Anyone remember those old What If comics Marvel used to make that wondered how things might have turned out if certain scenarios had played out differently? I only have two that survived my childhood ("What if Elektra hadn't died?" and "What if the Thing and the Beast continued to mutate?"), but the idea still seems kind of cool. It would work pretty well on the screen, too, and we've already seen one "what if" movie in the last few years. The Emperor's New Clothes told the story of an exiled Napoleon swapping identities with an average Joe so he could slip back into Paris and take back his kingdom.
It'd be a blast to see something like "What if Tom Cruise made a movie where he didn't play a rude, cocky, self-centered, petulant, successful jerk who is forced to re-examine his life when something surprising happens?" or "What if Ron Howard left Dr. Seuss's books the hell alone?" but for now, we'll have to make do with the even more imaginative "what if" situation in Bubba Ho-Tep (opens Friday, December 5, at the Little), a low-concept, low-budget horror-comedy with enough originality to put Scary Movie 3 and Freddy vs. Jason to shame. Admittedly, that's not too difficult a task, but even Bubba's one-line premise is witty enough to stand out amidst run-of-the-mill dreck like The Missing and Gothika.
Bubba's simple setup is this: What if Elvis and John F. Kennedy were still alive and living in the same retirement home, battling a soul-sucking mummy who preys on the vulnerable residents? That's crazy enough to lure the midnight-movie crowd out of the house. But the casting of cult icon Bruce Campbell as Elvis is enough to turn those same folks into a pack of Romero-esque zombies, ready to chew up the brains of anyone who gets between them and whichever theater is lucky enough to run the film. (The Little reports they started getting calls to "pre-order" tickets from people as far away as Syracuse and Toronto once they booked Bubba over a month ago).
Campbell, a frequent guest in movies made by the Coen brothers and Sam Raimi, and forever known and loved as Ash Williams in the latter director's Evil Dead trilogy, plays the King, who has spent the last few decades in a Mud Creek, Texas, retirement home. But nobody knows he's Elvis. See, back in 1976, he got tired of the insanity of being Elvis, and decided to swap identities with one of his best impersonators. Trouble is, that impersonator died of a drug overdose a year later, leaving the real Elvis stuck living the life of one of many trailer-trash copycats.
Elvis, who everyone thinks is Sebastian Haff, spent years in a coma after falling off the stage and breaking a hip (doing an impersonation of himself!). Now 70, he lies in bed and thinks about never getting to know Lisa Marie. He also wonders if Priscilla would take him back in his condition, which, considering the potentially cancerous growth on the tip of his long-dormant pecker, seems rather unlikely.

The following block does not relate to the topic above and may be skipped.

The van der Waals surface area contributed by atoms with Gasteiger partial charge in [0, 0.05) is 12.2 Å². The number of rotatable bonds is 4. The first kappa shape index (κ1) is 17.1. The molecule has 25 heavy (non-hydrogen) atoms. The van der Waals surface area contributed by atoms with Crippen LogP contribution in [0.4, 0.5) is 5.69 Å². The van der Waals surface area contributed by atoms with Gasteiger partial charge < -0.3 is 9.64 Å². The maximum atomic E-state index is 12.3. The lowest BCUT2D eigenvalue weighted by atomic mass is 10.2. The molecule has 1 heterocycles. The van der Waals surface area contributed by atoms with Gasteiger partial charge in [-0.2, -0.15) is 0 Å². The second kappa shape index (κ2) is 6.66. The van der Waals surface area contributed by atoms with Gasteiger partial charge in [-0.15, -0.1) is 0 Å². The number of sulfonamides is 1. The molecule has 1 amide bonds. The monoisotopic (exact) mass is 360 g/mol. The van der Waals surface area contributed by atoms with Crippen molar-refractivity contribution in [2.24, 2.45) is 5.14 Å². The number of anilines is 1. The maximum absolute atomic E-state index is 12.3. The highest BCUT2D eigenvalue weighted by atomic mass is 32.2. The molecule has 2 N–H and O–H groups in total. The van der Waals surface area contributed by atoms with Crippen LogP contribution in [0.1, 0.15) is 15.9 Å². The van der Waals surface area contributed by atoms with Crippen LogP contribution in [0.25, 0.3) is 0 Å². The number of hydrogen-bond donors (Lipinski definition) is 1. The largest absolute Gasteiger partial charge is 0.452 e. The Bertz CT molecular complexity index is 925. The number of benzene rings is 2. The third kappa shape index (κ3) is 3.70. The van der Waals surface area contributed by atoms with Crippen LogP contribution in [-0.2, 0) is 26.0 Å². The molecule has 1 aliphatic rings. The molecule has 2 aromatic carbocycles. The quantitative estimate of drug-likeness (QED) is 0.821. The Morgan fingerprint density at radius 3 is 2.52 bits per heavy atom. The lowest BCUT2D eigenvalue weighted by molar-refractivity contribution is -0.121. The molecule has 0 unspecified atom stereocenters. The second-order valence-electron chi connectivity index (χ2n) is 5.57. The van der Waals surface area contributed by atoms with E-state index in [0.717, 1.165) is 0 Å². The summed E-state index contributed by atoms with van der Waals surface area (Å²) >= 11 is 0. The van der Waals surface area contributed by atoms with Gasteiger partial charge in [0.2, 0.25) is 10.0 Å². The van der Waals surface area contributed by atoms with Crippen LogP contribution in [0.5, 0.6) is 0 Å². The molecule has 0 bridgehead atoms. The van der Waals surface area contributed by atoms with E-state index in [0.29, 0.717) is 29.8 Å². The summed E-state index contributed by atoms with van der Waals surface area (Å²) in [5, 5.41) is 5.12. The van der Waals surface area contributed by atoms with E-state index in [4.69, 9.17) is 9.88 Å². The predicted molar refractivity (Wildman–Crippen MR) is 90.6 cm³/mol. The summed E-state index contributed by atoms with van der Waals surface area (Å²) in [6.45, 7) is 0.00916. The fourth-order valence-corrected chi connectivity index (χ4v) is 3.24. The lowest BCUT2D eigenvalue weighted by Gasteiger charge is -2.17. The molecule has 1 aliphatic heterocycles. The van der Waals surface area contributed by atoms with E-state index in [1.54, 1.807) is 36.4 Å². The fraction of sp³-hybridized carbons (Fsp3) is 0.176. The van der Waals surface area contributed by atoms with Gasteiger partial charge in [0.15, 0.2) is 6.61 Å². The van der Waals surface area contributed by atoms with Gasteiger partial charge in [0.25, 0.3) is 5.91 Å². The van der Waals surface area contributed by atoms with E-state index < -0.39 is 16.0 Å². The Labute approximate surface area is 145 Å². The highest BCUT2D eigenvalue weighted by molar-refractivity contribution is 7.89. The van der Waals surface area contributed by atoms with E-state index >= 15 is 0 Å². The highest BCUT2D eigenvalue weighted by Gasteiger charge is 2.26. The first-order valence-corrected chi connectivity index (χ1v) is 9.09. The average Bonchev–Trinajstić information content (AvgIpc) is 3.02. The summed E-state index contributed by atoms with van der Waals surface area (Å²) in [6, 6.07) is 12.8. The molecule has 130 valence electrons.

Elvis's adventures begin with what he thinks is an infestation of Texas-sized cockroaches, but it becomes clear that the creatures are merely a harbinger of an even greater evil. Ossie Davis plays a fellow resident who swears he's JFK (his skin was dyed after the failed assassination attempt, natch) and thinks what eventually turns out to be a soul-hungry mummy (Bob Ivy) is really Lyndon Johnson back to finish off the job.
There really isn't much to Bubba once you get past the premise, and that is something made painfully clear when the big battle between the two elderly superstars and the soul sucker comes and goes before you even begin to appreciate it. The finale plays out exactly as you would imagine a brawl between two septuagenarians (with a walker and a motorized wheelchair) and a decrepit member of the undead might go. Elvis gets to try out both some classic lines ("Never fuck with the King!") and some of his old Kung Fu moves, though the latter are rather unsuccessful due to the broken hip and all.
The other big drawing card in Bubba is the acting. Campbell gives what might be the best Elvis impersonation to ever be seen in a film, merely because he's not doing the "Hey, look at me! I'm playing Elvis!" thing that most actors slip into when they play the King. The movie is campy, but Campbell's performance is not, and that's a very important distinction. His Elvis is depressing and very believable. Davis's reputation and his performance give the out-there story some additional credibility, as well.
Bubba was written and directed by Don Coscarelli, probably best known for making the wickedly cheesy four-film Phantasm series (the fifth --- Phantasm's End --- is in pre-production with a script co-written by Pulp Fiction's Roger Avary). Coscarelli, who adapted the script from a Joe R. Lansdale short story, does a good job by not stretching the very minimal premise beyond its breaking point. We'll be interviewing Coscarelli on WBER 90.5 FM's Friday Morning Show on December 5.
Interested in raw, unsanitized movie ramblings from Jon? Visit his site, Planet Sick-Boy (www.sick-boy.com), or listen to him on WBER's Friday Morning Show.